Former FBI attorney Lisa Page has “voluntarily” agreed to appear for a private interview before House committees on Friday, following her refusal to appear for a deposition Wednesday despite a congressionally issued subpoena.
House Judiciary Committee Chairman Bob Goodlatte, R-Va., said Thursday that the committee is still working out details, but called it an “important and positive development.” Page and FBI colleague and former lover Peter Strzok, who testifies Thursday, are under scrutiny for a series of anti-Trump texts.
“The good news is that late last night, through her attorney, Lisa Page did agree to appear for a private interview on Friday, voluntarily. We are still working out details, so I can’t get into that,” Goodlatte said on Fox Business Network’s “Mornings with Maria.” “But that is an important and positive development because we’ve been trying for seven months to talk to Lisa Page, and it was very disturbing when she refused to appear for her subpoena deposition yesterday.”
Goodlatte explained that Page is “still under that subpoena.”
“This appearance will go a long way towards allowing the committees to get information they need from her as part of our investigation into what happened in 2016 and the disparate treatment and the bias reflected in the texts between her and Peter Strzok,” Goodlatte explained. “But this disparate treatment of one presidential candidate, Hillary Clinton where they bent over backwards to not take action against her, and the initiation of an investigation into the other presidential campaign under very questionable circumstances.”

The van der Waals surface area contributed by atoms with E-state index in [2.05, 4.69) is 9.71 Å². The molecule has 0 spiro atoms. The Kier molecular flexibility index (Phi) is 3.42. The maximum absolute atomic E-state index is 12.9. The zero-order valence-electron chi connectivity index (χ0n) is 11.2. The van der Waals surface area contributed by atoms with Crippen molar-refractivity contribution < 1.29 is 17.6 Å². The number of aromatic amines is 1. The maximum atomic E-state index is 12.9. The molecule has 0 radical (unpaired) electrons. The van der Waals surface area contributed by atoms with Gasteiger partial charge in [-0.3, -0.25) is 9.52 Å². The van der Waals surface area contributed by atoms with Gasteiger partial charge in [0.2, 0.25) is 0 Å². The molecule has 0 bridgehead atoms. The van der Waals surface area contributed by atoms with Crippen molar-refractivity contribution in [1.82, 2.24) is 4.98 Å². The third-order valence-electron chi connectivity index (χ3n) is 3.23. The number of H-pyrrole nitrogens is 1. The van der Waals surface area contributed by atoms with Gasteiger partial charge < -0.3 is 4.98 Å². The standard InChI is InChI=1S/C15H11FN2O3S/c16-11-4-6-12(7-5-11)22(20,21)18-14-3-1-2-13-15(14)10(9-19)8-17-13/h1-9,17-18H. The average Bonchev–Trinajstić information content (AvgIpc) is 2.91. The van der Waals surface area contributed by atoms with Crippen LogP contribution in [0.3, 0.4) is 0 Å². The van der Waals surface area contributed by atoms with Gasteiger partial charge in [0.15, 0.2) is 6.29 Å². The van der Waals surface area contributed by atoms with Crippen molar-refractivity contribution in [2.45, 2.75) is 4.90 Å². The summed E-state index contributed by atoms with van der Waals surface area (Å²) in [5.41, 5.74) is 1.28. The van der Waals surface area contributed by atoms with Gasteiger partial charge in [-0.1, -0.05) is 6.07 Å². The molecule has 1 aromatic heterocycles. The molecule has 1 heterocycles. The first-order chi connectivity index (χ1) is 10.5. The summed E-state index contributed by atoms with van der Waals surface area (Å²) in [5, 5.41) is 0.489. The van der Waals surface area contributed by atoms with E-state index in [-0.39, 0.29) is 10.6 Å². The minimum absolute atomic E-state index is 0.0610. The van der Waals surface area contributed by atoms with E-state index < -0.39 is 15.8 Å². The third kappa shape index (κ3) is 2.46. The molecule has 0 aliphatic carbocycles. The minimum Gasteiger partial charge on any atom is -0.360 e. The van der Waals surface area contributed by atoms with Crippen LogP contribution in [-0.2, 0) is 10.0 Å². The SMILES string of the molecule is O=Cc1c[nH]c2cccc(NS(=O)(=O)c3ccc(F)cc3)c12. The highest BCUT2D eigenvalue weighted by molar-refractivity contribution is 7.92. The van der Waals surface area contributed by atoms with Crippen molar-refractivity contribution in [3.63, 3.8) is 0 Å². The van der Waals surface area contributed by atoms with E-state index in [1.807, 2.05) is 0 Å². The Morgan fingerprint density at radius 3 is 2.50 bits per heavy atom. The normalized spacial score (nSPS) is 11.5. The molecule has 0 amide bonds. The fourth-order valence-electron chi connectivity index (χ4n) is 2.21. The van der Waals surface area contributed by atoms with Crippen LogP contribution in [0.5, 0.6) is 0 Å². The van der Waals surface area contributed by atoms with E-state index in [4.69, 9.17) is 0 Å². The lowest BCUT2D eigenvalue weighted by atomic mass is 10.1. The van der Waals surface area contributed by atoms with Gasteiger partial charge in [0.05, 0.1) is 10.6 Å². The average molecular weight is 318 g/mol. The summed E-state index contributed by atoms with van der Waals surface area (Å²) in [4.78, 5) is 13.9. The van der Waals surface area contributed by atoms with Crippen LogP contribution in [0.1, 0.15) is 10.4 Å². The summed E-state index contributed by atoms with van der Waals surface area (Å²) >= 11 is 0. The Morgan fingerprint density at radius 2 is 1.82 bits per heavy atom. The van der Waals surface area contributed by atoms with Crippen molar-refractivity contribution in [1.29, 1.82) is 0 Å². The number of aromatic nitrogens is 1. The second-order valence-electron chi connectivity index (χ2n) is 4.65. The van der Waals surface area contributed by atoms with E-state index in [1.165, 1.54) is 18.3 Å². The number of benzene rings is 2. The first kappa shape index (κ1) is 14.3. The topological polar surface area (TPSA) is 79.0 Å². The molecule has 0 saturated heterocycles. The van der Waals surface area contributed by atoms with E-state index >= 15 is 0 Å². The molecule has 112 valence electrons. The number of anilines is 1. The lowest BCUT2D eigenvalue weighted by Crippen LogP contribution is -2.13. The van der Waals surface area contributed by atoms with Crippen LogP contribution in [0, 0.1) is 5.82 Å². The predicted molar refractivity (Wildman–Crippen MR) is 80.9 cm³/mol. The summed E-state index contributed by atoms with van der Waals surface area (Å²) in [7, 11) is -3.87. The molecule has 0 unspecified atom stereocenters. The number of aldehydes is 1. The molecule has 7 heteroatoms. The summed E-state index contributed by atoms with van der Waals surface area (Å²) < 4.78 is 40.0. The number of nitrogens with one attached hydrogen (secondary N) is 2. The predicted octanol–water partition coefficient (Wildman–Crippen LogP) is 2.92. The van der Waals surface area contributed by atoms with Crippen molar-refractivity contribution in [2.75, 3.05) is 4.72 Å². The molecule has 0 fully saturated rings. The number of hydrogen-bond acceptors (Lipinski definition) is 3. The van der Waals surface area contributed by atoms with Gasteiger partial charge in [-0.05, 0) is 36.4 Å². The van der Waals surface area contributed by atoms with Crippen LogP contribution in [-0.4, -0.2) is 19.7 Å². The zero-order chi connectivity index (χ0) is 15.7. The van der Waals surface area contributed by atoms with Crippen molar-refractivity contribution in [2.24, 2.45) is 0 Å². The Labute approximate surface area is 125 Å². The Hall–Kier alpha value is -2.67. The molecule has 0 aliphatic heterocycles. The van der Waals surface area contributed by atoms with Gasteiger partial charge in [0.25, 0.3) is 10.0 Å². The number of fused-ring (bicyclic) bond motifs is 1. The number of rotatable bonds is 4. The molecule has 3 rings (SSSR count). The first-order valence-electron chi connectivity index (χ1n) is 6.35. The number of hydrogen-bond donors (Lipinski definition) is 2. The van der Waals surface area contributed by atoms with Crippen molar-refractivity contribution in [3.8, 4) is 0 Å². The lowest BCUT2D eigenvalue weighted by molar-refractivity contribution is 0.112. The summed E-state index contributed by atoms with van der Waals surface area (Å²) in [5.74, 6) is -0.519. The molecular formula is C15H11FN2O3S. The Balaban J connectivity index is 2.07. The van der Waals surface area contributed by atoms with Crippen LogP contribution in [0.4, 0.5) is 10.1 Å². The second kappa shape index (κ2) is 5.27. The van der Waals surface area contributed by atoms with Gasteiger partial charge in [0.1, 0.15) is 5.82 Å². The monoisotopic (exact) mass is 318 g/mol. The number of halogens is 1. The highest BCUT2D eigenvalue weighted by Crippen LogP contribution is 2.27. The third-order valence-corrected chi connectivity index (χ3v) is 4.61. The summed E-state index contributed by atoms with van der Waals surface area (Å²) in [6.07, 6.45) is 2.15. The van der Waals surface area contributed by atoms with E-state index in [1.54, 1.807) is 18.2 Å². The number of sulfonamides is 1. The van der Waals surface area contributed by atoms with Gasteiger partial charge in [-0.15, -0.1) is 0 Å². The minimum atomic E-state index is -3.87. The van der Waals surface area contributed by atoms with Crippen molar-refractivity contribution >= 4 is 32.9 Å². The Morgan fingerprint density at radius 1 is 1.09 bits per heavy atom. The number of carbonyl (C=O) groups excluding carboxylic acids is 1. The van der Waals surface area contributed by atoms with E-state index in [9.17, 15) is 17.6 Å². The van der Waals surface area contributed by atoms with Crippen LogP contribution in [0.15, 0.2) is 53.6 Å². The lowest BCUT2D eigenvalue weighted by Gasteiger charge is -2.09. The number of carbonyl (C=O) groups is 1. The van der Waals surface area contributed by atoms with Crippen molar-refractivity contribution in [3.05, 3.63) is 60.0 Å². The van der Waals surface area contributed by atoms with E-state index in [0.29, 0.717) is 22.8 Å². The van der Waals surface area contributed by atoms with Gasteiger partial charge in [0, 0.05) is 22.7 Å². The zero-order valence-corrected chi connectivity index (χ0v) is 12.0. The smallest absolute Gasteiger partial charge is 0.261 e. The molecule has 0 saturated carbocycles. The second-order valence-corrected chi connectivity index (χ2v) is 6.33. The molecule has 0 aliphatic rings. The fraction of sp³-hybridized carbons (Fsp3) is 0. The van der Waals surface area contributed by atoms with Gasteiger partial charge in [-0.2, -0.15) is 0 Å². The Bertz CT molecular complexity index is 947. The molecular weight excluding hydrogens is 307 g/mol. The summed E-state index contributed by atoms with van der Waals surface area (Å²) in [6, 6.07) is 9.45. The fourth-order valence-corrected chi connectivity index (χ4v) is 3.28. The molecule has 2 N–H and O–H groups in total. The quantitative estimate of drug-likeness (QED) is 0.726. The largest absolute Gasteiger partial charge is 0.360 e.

Page defied a congressionally issued subpoena to appear Wednesday for a closed-door deposition before the same committees. Page’s legal team, late Tuesday night, said she would not testify because she needed more time to prepare.
House Republicans sent a letter to Page’s attorney on Wednesday, laying out three options for Page: show up at Thursday’s public hearing alongside Strzok, attend a closed-door deposition on Friday or face contempt of Congress proceedings beginning Friday morning.
Page’s closed-door interview Friday will take place one day after embattled FBI agent Strzok testifies in a public hearing before both the House Judiciary and House Oversight Committees.
Strzok and Page exchanged hundreds of politically charged text messages and have fallen into the crosshairs of the congressional investigation into what prompted the FBI’s Russia probe to begin.
Strzok and Page’s messages were first revealed by Justice Department Inspector General Michael Horowitz. The latest text, which was revealed in the inspector general’s report on the FBI’s handling of the Clinton email investigation, showed Strzok vowing to “stop” Trump from becoming president.
Page resigned from the bureau in May. Page also served on brief detail for Mueller, but returned to the FBI last July where she served in the Office of General Counsel.